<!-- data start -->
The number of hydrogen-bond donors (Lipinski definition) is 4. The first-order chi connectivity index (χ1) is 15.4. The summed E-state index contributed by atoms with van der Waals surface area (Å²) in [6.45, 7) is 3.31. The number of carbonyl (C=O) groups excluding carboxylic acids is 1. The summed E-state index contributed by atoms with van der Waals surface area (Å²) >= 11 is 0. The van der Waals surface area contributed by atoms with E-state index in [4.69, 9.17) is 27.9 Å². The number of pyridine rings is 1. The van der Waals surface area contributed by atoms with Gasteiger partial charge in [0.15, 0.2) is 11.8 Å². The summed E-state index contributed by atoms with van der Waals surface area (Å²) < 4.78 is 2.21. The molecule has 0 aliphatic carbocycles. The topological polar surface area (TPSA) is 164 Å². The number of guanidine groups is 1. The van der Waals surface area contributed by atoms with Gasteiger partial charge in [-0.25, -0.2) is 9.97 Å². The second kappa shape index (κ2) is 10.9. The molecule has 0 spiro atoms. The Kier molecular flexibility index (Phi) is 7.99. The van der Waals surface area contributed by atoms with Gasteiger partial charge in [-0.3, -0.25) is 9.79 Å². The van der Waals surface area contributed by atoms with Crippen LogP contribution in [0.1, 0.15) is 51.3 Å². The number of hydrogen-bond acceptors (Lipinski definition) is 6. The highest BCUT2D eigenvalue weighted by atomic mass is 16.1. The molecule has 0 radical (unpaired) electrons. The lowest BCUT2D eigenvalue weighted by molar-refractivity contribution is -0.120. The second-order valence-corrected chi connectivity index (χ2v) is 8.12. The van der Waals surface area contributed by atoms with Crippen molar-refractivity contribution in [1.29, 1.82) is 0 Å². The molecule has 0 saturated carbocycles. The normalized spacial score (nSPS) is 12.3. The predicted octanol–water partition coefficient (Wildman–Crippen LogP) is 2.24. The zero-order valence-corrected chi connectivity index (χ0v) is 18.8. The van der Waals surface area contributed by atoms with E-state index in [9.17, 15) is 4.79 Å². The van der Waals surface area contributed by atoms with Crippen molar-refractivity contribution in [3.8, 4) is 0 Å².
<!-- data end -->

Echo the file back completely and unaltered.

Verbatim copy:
The number of hydrogen-bond donors (Lipinski definition) is 4. The first-order chi connectivity index (χ1) is 15.4. The summed E-state index contributed by atoms with van der Waals surface area (Å²) in [6.45, 7) is 3.31. The number of carbonyl (C=O) groups excluding carboxylic acids is 1. The summed E-state index contributed by atoms with van der Waals surface area (Å²) >= 11 is 0. The van der Waals surface area contributed by atoms with E-state index in [4.69, 9.17) is 27.9 Å². The number of pyridine rings is 1. The van der Waals surface area contributed by atoms with Gasteiger partial charge in [0.15, 0.2) is 11.8 Å². The summed E-state index contributed by atoms with van der Waals surface area (Å²) < 4.78 is 2.21. The molecule has 0 aliphatic carbocycles. The topological polar surface area (TPSA) is 164 Å². The number of guanidine groups is 1. The van der Waals surface area contributed by atoms with Gasteiger partial charge in [-0.25, -0.2) is 9.97 Å². The second kappa shape index (κ2) is 10.9. The molecule has 0 spiro atoms. The Kier molecular flexibility index (Phi) is 7.99. The van der Waals surface area contributed by atoms with Gasteiger partial charge in [-0.3, -0.25) is 9.79 Å². The van der Waals surface area contributed by atoms with Crippen LogP contribution in [0.1, 0.15) is 51.3 Å². The number of hydrogen-bond acceptors (Lipinski definition) is 6. The highest BCUT2D eigenvalue weighted by atomic mass is 16.1. The molecule has 0 radical (unpaired) electrons. The lowest BCUT2D eigenvalue weighted by molar-refractivity contribution is -0.120. The second-order valence-corrected chi connectivity index (χ2v) is 8.12. The van der Waals surface area contributed by atoms with Crippen molar-refractivity contribution in [1.29, 1.82) is 0 Å². The molecule has 0 saturated carbocycles. The normalized spacial score (nSPS) is 12.3. The predicted octanol–water partition coefficient (Wildman–Crippen LogP) is 2.24. The zero-order valence-corrected chi connectivity index (χ0v) is 18.8. The van der Waals surface area contributed by atoms with E-state index in [9.17, 15) is 4.79 Å². The van der Waals surface area contributed by atoms with Crippen molar-refractivity contribution in [3.8, 4) is 0 Å².